Although this is the only precedent in the Netherlands so far, Dutch judges often formulate their judgments in ways which affirm the causal relationship between possession of child pornography and damage to the victims. Most recent convictions for possession include considerations that recognize the partial responsibility of possessors for the maintenance of this extremely harmful worldwide industry. Besides thereby increasing the chance that future sexual abuse of new victims may occur, this exacerbates the suffering of individual victims as well. This way Dutch case law increasingly acknowledges how possession of child pornography cannot be perceived as a victimless crime. With her amicus curiae brief, the Rapporteur tries to convey this position to the highest judicial body in the United States.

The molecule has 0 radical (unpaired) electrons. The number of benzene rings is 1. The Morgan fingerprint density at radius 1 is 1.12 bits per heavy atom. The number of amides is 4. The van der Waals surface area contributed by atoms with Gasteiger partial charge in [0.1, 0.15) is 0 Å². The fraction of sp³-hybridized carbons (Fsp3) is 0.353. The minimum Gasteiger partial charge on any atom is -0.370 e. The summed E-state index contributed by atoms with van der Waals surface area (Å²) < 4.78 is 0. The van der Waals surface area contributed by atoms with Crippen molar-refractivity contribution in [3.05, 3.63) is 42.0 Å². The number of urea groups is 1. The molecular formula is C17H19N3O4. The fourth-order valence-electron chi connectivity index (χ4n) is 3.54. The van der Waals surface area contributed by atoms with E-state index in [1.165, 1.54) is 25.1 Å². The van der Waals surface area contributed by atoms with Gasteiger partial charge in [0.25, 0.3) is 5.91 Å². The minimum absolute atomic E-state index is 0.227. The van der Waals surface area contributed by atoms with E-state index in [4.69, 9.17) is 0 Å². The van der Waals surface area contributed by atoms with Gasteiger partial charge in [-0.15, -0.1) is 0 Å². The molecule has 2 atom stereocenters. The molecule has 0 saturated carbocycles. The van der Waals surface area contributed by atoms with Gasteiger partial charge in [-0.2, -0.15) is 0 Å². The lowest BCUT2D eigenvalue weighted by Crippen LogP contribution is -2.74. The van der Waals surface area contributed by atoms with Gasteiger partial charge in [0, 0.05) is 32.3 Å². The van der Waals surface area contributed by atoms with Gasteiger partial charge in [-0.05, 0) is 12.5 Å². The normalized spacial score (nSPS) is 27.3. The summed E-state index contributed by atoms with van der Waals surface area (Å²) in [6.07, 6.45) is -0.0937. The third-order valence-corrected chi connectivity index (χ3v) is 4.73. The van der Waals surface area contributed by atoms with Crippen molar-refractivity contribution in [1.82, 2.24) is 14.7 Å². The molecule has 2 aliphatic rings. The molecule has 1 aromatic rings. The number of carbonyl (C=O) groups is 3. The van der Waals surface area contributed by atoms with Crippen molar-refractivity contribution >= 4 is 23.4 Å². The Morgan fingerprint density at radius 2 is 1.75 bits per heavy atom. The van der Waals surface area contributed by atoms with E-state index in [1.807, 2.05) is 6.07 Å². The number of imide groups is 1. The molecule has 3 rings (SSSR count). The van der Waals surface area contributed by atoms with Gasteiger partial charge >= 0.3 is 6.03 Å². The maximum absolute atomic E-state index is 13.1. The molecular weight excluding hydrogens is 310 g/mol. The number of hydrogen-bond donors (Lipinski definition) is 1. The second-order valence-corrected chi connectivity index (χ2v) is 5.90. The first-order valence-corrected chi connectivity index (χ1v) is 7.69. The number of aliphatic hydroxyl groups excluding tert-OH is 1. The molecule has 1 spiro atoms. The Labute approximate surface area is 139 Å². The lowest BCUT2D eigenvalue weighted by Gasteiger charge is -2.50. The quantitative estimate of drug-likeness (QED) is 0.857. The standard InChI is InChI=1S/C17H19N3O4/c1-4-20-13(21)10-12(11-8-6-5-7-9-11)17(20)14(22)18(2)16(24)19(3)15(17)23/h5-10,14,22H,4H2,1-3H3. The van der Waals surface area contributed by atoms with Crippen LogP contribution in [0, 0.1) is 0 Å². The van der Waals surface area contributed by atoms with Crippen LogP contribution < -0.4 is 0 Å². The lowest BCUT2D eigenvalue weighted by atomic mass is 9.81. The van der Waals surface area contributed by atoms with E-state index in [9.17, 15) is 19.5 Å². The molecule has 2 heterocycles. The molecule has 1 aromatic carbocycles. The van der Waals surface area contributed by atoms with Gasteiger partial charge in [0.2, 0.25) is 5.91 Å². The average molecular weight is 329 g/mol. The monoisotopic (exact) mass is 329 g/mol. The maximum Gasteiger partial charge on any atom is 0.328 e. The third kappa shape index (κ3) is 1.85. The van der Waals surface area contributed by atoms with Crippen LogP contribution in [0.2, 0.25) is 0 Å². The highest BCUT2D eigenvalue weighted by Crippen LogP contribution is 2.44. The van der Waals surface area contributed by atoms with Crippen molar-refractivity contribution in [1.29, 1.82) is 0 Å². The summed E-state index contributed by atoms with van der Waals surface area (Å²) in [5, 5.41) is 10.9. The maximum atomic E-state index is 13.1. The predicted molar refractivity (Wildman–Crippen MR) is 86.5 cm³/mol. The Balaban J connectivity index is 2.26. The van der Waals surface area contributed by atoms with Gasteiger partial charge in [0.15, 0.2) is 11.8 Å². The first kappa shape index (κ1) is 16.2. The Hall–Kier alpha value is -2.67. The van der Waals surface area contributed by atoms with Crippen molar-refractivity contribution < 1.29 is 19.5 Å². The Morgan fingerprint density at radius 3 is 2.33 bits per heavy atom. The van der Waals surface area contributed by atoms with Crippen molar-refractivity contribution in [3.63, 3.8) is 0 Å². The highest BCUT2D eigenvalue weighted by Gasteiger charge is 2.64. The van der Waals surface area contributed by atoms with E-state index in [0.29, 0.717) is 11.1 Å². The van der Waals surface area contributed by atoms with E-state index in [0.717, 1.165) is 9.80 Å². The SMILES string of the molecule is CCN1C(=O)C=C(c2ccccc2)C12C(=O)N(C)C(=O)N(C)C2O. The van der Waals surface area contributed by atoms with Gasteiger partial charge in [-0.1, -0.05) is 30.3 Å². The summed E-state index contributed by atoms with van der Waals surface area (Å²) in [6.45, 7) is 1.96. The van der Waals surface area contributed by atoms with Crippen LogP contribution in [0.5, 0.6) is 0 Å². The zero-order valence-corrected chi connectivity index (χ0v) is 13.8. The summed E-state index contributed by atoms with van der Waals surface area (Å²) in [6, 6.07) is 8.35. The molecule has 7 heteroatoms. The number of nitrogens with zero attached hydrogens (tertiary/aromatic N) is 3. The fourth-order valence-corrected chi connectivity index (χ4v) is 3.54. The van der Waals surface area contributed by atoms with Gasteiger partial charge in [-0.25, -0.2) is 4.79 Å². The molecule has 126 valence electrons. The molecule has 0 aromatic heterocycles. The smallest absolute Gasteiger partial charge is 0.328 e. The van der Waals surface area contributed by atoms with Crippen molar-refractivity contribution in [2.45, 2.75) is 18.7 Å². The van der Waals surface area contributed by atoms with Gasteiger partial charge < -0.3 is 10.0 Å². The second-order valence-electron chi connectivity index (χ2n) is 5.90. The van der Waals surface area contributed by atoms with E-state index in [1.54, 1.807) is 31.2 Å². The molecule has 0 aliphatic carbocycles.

Other friends of the court

There are other amici who have made contributions to this important case for victims of child pornography. Among them a large number of organizations advocating children’s rights, such as the National Center for Missing and Exploited Children, American Professional Society on the Abuse of Children, National Association to Protect Children, Women’s and Children’s Advocacy Project, Justice for Children and ECPAT International. Moreover, the Attorneys General of thirty-four out of fifty states have filed a joint brief supporting the victim and seven U.S. Senators have done the same.

The Special Representative of the United Nations Secretary General on Violence against Children, Marta Santos Pais, endorses the mentioned arguments and has therefore included a small paragraph to the amicus curiae brief of the Rapporteur to express her agreement with its contents. Whether the Supreme Court incorporates the position of the Rapporteur into its considerations will become clear next year. The oral arguments are scheduled for January in Washington D.C., and will be attended by the Rapporteur. Later in 2014 the judgment of the Supreme Court is expected.